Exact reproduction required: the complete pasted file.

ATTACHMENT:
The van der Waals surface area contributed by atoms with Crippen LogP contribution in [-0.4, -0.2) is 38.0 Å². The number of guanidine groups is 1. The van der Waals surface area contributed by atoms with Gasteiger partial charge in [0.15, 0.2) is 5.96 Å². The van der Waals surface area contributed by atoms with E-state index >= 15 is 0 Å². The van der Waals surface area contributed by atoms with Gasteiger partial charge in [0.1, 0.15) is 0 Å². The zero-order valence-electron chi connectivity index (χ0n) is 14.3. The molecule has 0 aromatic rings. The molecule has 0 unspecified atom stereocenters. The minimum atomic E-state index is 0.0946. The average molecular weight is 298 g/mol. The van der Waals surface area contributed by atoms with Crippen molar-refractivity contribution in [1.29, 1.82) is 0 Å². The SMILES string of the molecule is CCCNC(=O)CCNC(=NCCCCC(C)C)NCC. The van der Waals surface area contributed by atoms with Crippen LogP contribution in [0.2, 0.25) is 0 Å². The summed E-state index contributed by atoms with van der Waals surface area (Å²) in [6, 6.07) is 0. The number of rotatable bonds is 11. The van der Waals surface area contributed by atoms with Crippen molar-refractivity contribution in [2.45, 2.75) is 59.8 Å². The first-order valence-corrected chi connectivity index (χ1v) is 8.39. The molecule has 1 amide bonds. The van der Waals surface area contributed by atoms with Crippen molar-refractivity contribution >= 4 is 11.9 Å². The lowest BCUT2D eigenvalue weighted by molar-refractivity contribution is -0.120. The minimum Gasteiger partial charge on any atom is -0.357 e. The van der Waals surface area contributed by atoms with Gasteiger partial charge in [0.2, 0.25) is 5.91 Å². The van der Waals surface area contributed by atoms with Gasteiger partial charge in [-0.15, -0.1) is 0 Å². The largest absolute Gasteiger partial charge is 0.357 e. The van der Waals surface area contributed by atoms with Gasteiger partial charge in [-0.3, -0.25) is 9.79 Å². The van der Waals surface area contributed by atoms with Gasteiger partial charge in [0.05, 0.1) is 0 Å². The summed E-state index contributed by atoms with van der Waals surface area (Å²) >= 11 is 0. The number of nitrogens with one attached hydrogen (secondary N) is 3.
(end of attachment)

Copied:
The van der Waals surface area contributed by atoms with Crippen LogP contribution in [-0.4, -0.2) is 38.0 Å². The number of guanidine groups is 1. The van der Waals surface area contributed by atoms with Gasteiger partial charge in [0.15, 0.2) is 5.96 Å². The van der Waals surface area contributed by atoms with E-state index >= 15 is 0 Å². The van der Waals surface area contributed by atoms with Gasteiger partial charge in [0.1, 0.15) is 0 Å². The zero-order valence-electron chi connectivity index (χ0n) is 14.3. The molecule has 0 aromatic rings. The molecule has 0 unspecified atom stereocenters. The minimum atomic E-state index is 0.0946. The average molecular weight is 298 g/mol. The van der Waals surface area contributed by atoms with Crippen molar-refractivity contribution in [1.29, 1.82) is 0 Å². The SMILES string of the molecule is CCCNC(=O)CCNC(=NCCCCC(C)C)NCC. The van der Waals surface area contributed by atoms with Crippen LogP contribution in [0.2, 0.25) is 0 Å². The summed E-state index contributed by atoms with van der Waals surface area (Å²) in [6, 6.07) is 0. The number of rotatable bonds is 11. The van der Waals surface area contributed by atoms with Crippen molar-refractivity contribution in [2.45, 2.75) is 59.8 Å². The first-order valence-corrected chi connectivity index (χ1v) is 8.39. The molecule has 1 amide bonds. The van der Waals surface area contributed by atoms with Crippen molar-refractivity contribution >= 4 is 11.9 Å². The lowest BCUT2D eigenvalue weighted by molar-refractivity contribution is -0.120. The minimum Gasteiger partial charge on any atom is -0.357 e. The van der Waals surface area contributed by atoms with Gasteiger partial charge in [0.2, 0.25) is 5.91 Å². The van der Waals surface area contributed by atoms with Gasteiger partial charge in [-0.15, -0.1) is 0 Å². The largest absolute Gasteiger partial charge is 0.357 e. The van der Waals surface area contributed by atoms with Gasteiger partial charge in [-0.3, -0.25) is 9.79 Å². The van der Waals surface area contributed by atoms with Gasteiger partial charge in [0.05, 0.1) is 0 Å². The summed E-state index contributed by atoms with van der Waals surface area (Å²) >= 11 is 0. The number of nitrogens with one attached hydrogen (secondary N) is 3.